Sunday, March 27, 2011

Book 20: The Man on Mao's Right

I finally finished up the books from my great belated birthday/Christmas package. The final book that was sent to me was The Man on Mao’s Right by Ji Chaozhu. I was glad that my friend included this book since I’ve always been interested in China for a very long time.

Ji Chaozhu has the improbable history of studying at Harvard and was an important person in the Foreign Ministry as an English-to-Chinese interpreter and later became an ambassador. His life was a fascinating twists and turns from being a rich landlord’s son to being an American student who was driven to quit Harvard and go to his homeland to help the Communist cause.

I really liked the candidness of Ji Chaozhu. He gave opinions of different people he worked with. You could tell the people he admire verses people who were challenging to work with. He had no love lost for Jiang Qing (Mao’s last wife) and her gang of followers. Like many others, he believe that many of the purges of the Cultural Revolution and the ineffiency of foreign policy based on her prodding.

The book was very good. There were times when he did repeat himself. He gave the same description of Jiang Qing a couple times and shared an anecdote with a meeting from Kissinger twice.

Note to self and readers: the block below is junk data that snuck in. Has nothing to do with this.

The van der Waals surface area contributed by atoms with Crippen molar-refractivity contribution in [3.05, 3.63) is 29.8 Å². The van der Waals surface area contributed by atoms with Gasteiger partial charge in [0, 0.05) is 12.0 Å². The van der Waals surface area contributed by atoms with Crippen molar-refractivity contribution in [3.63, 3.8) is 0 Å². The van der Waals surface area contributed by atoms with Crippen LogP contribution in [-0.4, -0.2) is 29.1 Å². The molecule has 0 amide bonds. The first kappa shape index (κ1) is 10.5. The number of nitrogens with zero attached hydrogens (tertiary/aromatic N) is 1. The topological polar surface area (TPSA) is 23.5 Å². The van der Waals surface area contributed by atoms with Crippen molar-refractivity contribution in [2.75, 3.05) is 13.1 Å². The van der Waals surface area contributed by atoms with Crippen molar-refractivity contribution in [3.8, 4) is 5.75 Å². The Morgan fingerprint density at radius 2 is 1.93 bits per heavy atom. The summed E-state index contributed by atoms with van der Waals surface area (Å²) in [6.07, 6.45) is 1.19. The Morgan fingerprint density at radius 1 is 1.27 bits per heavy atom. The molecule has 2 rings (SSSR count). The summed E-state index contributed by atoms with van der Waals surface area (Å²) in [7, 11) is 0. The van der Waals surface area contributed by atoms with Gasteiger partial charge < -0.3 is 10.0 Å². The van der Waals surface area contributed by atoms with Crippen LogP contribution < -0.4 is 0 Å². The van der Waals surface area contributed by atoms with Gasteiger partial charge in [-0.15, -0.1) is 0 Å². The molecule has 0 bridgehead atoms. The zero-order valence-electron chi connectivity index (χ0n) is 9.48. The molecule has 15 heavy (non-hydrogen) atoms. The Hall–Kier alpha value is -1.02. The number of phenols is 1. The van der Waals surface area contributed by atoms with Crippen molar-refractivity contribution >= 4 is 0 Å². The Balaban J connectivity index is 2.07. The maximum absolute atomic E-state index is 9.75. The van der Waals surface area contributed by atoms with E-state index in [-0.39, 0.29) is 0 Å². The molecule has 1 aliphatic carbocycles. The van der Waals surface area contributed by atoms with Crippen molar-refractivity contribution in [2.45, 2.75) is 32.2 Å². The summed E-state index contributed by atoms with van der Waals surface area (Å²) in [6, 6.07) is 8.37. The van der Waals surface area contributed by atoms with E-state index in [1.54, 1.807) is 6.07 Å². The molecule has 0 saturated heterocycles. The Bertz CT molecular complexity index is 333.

I wish there were more stories from his work. He shared some but not a ton of details. But I understand when dealing with state secrets, there is a time for openness and a time for speaking in broad strokes. Most of the memoir meant speaking in broad strokes. But he did share some insights of what is was like to be at a negotiating table during Korea and the different styles the Chinese and Americans had.

This is a book I would full heartedly recommend reading if you are interested in Chinese history or foreign policy work. Now I will have to say, I’m not a Chinese history expert (I’m terribly underread in this field) so I can’t say how it compares to other memoirs about working during the Cultural Revolution, But I do feel like it was good foreign policy book. Now I’m looking forward to discussing this book with the friend that sent the Man on Mao’s Right to me and to the friend I just passed it on.

No comments:

Post a Comment